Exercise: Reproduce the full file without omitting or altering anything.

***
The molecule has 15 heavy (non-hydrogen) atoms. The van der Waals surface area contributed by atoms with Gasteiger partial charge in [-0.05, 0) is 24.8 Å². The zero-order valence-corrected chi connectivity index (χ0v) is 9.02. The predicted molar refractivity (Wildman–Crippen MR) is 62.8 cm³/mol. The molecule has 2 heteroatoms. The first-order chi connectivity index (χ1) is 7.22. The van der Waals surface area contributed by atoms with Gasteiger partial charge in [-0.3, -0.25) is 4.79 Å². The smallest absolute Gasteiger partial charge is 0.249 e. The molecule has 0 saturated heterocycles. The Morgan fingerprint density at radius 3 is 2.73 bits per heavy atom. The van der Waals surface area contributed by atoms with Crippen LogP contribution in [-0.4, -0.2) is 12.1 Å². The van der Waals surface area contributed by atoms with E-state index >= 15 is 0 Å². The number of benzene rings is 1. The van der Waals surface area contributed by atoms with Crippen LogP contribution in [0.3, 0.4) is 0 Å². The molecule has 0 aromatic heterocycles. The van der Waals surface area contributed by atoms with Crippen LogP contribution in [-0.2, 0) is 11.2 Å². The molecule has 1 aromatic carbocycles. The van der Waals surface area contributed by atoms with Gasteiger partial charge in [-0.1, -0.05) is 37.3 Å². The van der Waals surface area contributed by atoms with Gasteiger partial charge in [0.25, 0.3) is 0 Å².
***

The molecule has 15 heavy (non-hydrogen) atoms. The van der Waals surface area contributed by atoms with Gasteiger partial charge in [-0.05, 0) is 24.8 Å². The zero-order valence-corrected chi connectivity index (χ0v) is 9.02. The predicted molar refractivity (Wildman–Crippen MR) is 62.8 cm³/mol. The molecule has 2 heteroatoms. The first-order chi connectivity index (χ1) is 7.22. The van der Waals surface area contributed by atoms with Gasteiger partial charge in [-0.3, -0.25) is 4.79 Å². The smallest absolute Gasteiger partial charge is 0.249 e. The molecule has 0 saturated heterocycles. The Morgan fingerprint density at radius 3 is 2.73 bits per heavy atom. The van der Waals surface area contributed by atoms with Crippen LogP contribution in [-0.4, -0.2) is 12.1 Å². The van der Waals surface area contributed by atoms with E-state index >= 15 is 0 Å². The number of benzene rings is 1. The van der Waals surface area contributed by atoms with Crippen LogP contribution in [0.3, 0.4) is 0 Å². The molecule has 0 aromatic heterocycles. The van der Waals surface area contributed by atoms with Crippen LogP contribution in [-0.2, 0) is 11.2 Å². The molecule has 1 aromatic carbocycles. The van der Waals surface area contributed by atoms with Gasteiger partial charge in [-0.1, -0.05) is 37.3 Å². The van der Waals surface area contributed by atoms with Gasteiger partial charge in [0.25, 0.3) is 0 Å².